Investing Goals: Russia

WORLD CUP 2018 INVESTMENT SERIES: In the first of our eight-part series, we kick off with our Group A favourite - Russia

Emma Wall 14 June, 2018 | 7:33AM
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This article is part of our World Cup 2018 Investment Series, one top market pick from each of the eight Groups – but instead of comparing sporting prowess we outline the best investment prospect.

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The 2018 World Cup kicks off today, with hosts Russia taking on Saudi Arabia in the first game of the series. The inaugural Group A match is expected to end in a home victory in the Luzhniki Stadium, but Russia is expected to fall to Group A favourites Uruguay when they play later this month.

While Uruguay may be ranked 8th in the tournament, when it comes to investment prospects it is the home nation that tops Group A – offering more exciting opportunities than Uruguay, Saudi Arabia and Egypt.

There are 32 national teams participating in the World Cup 2018, in eight groups. While the football pundits have their favourites, we’ve examined the offerings with a different aim – which of the four stock markets in each group offers the best chance for investment returns? The goal? To win a place in your portfolio.

Over the next couple of weeks, we will reveal our favourites – sometimes aligning our views with the bookies, sometimes deviating considerably when it comes to comparing sporting prowess and investment prospects.

Is Russia Still Undervalued?

In February, Morningstar Investment Management’s Cyrique Bourbon tipped Russia, saying it was 40% cheaper than any other emerging market, but recognised that some investors worry about the market being “perpetually cheap”.

In April, the market fell more than 10% overnight after the US imposed sanctions on companies with links to Vladimir Putin. But the Micex has since bounced back, up 22% over the past 12 months to 2,271.

The economic benefits of hosting a World Cup may be short-lived, but fundamentals for the Russian stock market seem positive.

“Russia still looks cheap, with the RTS Index currently offering a price/earnings ratio of 7.7x, compared to the MSCI Emerging Market index’s 16.5x. Russian-listed companies also provide strong average dividend yields of 5%, and payout ratios are expected to increase from 37% to 50%,” said Elio Manca of ITI Funds, who provide Russian equity ETFs.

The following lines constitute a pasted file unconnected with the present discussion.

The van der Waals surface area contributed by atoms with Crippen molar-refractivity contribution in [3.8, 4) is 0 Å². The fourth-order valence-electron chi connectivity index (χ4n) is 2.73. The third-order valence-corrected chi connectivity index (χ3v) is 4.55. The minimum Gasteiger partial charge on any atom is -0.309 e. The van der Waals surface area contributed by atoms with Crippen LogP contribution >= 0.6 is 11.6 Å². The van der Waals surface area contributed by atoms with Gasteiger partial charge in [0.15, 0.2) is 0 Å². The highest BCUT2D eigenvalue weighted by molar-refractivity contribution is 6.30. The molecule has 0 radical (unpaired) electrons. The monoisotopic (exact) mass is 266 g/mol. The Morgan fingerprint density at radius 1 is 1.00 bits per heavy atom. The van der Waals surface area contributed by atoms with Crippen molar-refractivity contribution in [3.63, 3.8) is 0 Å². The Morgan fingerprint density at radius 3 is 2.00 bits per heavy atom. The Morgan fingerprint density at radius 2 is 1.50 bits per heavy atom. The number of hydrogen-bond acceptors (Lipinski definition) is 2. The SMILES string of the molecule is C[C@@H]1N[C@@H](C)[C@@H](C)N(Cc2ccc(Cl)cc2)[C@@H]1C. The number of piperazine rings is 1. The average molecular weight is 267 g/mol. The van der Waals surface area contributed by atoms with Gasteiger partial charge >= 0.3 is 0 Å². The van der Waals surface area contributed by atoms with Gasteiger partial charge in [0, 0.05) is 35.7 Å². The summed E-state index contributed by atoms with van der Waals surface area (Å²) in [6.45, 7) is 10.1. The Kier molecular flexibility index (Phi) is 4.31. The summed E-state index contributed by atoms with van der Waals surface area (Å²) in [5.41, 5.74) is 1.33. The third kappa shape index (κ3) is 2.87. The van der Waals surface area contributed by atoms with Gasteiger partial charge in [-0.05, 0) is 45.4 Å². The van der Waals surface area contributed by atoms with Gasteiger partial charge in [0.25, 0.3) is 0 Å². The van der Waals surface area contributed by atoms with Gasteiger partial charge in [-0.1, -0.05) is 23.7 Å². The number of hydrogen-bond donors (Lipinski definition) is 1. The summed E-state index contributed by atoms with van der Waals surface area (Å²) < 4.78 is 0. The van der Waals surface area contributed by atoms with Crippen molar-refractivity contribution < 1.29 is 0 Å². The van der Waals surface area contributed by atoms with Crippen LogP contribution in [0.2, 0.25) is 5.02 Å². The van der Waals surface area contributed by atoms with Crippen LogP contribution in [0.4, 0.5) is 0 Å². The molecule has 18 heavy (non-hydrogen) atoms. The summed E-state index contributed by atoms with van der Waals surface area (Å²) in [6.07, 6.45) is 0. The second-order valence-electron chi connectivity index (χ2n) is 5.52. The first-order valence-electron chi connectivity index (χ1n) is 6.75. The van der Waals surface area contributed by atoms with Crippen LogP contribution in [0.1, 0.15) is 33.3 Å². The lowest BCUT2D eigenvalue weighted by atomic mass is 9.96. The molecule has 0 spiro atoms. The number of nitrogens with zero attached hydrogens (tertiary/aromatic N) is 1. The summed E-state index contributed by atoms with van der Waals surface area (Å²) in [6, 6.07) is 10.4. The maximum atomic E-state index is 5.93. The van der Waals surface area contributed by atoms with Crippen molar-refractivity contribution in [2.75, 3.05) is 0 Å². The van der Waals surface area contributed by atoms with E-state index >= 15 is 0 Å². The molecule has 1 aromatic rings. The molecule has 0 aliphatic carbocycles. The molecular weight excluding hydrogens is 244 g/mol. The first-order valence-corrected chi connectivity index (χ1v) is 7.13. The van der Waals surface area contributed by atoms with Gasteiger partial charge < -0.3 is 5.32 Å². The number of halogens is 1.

And it is no longer just about oil and gas companies either -  energy stocks still make up around half of the constituents in the RTS Index, but there are a growing number of consumer firms for investors to tap into.

Matthias Siller, manager of the Baring Emerging Europe investment trust (BEE), said that Russia’s economic revival should be supported further by rising consumption and the return of investment, with the country’s social media, IT and internet sector placed to be one of the main beneficiaries.

How to Invest in Russia

Morningstar fund analysts believe that Russia is a market best accessed through actively managed funds. Passive funds tend to be too heavily invested in oil and gas funds, not offering investors sufficient diversification.  However, fund analysts do positively rate four Russian equity funds, with the highest rated being the Russian Prosperity Fund, which despite having quite a high annual fee of 2.46% earns a Morningstar Analyst Rating of Silver.

Morningstar analyst Ronald van Genderen says the Prosperity fund is a favourite for investors seeking Russian equity exposure.

“This fund's strengths are many, starting with its well-resourced and experienced team,” he explained.

“We maintain our high opinion of the team despite two analyst departures in the past five years, as both analysts have been replaced swiftly by established professionals. We also think highly of the thorough, research-based process.

“The goal is to pick long-term winners with a wide margin of safety. To help drive its firms to succeed, the team pushes companies to become more effective and investor-friendly. In keeping with this ethos, the role of small caps is much bigger here than in its typical peer. The portfolio has a hefty weighting in the consumer defensive sector and tends to have a large underweighting in energy.”


The information contained within is for educational and informational purposes ONLY. It is not intended nor should it be considered an invitation or inducement to buy or sell a security or securities noted within nor should it be viewed as a communication intended to persuade or incite you to buy or sell security or securities noted within. Any commentary provided is the opinion of the author and should not be considered a personalised recommendation. The information contained within should not be a person's sole basis for making an investment decision. Please contact your financial professional before making an investment decision.

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Securities Mentioned in Article

Security NamePriceChange (%)Morningstar
Russian Prosperity (Luxembourg) A USD70.88 USD0.02

About Author

Emma Wall  is former Senior International Editor for Morningstar

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